Deus Mugabe

Role: HQP Scholar

Degree: PhD

Primary Faculty Advisor: Istvan Rajcan

Project: Genomic Analysis of Sclerotinia Stem Rot (caused by Sclerotinia sclerotiorum) Resistance in Canadian Soybean Germplasm

Department: Department of Plant Agriculture, OAC

What inspired you to pursue your current degree? 

My whole career in plant agriculture was largely influenced by growing up around food insecurity. After completing a Bachelor of Science in Agriculture, I worked in the field for a while and realized that I wanted to become a researcher who works on improving crops through breeding and genetics. I had the opportunity to do a master’s degree in this area which gave me a good foundation, but I knew that a Ph.D. would provide me with the expertise required to conduct independent and more refined research thus, pursuing the degree.

What about your research area excites you? 

Plant breeding and genetics research are both very applied and have an artistic twist to them, which I enjoy. At its core, my research area seeks to create an improved version of a crop in response to a set of presented challenges. Understanding the underlying genetic mechanisms explaining the improvement is equally important because there may be trade-offs involved. For example, the genetics associated with high yield in a soybean variety may also be associated with susceptibility to one or more diseases in the crop. So, the breeder’s job involves a lot of playing around with different combinations of characteristics. I find this requirement for constant creativity in solving problems exciting.

What challenges do you find in your research, and how do you try to overcome them? 

I work with white mould – a soybean disease that is highly unpredictable which can be exciting because it is constantly throwing me new puzzles but can also be challenging due to uncertainty. I have a very helpful advisory committee which I make sure to use when I am completely stuck. I also often seek mentorship from senior graduate researchers who provide different perspectives and help break down the puzzles to make progress.

How would you describe your research and the implications of your project? 

My research is looking to understand the underlying genetics associated with white mould disease in soybean. The project is targeted at soybean grown in Canada. By the end of my studies, I hope to provide Canadian soybean breeders with tools that would allow them to speed up the development of varieties with resistance to the disease. White mould-resistant soybean could bring environmental benefits through substantial reductions in chemical treatments such as fungicides, and allow growers to maximize economic gain through improved yields and reduced expenses on disease control measures.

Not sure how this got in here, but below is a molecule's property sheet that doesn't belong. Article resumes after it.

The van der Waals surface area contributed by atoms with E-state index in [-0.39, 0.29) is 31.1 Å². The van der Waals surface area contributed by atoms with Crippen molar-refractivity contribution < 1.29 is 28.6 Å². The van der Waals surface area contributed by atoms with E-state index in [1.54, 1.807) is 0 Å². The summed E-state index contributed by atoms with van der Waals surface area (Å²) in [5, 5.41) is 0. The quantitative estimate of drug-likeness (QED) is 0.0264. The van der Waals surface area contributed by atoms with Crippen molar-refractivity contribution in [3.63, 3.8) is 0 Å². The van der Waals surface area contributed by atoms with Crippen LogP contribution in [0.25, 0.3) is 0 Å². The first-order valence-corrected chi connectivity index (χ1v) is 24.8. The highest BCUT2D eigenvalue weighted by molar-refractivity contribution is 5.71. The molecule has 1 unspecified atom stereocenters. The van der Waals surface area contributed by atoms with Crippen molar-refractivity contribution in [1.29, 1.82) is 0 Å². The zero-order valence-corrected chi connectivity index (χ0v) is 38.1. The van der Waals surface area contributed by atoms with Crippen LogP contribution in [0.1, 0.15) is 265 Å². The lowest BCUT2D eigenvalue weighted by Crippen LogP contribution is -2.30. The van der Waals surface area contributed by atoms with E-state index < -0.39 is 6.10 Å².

What do you see as your next steps after completing your degree? 

I find that one of the biggest challenges for my generation will be to figure out how to produce more and nutritious crops while being environmentally responsible. We will have to answer questions likemaximizing crop output both in terms of yield and nutritional value while reducing the amount of natural and man-made resources (land, water, fertilizers, pesticides) required for production. My goal after completing my degree is to secure a position that would allow me to use my skills to make contributions to answering such questions, as well as sharing the knowledge with the public and the new generation of scientists.

What role has the HQP scholarship played in your academic journey so far? 

The experiential course of the HQP scholarship program is one of the most unique learning set up I have ever been part of. I was teamed up with graduate students with different backgrounds and paired up with industry partners to solve an emerging, real-world problem. My team was tasked with finding potential solutions to integrating cellular agriculture and conventional agriculture while minimizing disruptions. This area of research was not only outside the scope of my primary research but is also one of the newest fields both in the academic and non-academic worlds. Though challenging, the project was full of opportunities for adding new knowledge and skills as well as building upon existing research experience. Over the course of the project, I was able to refine my teamwork, critical thinking, collaboration, and communication skills through working with my teammates and different people in the private and public sectors.

What are three of your favourite activities outside the lab? 

Playing sports is one of my favourite things to do whenever I get a break from research activities. I have played football (soccer) and volleyball most of my life, so I try to get as much playtime for any or both whenever possible. My other two favourite activities are listening or dancing to music and hanging out with friends, especially around a good meal. The best times for me are when I get the chance to combine all three activities in one day!

What is one important thing you have learned during the pandemic? 

That health is of primary importance. Not that it was a new lesson, but I think the pandemic really highlighted to all of us that without health even the entire world can come to a stop.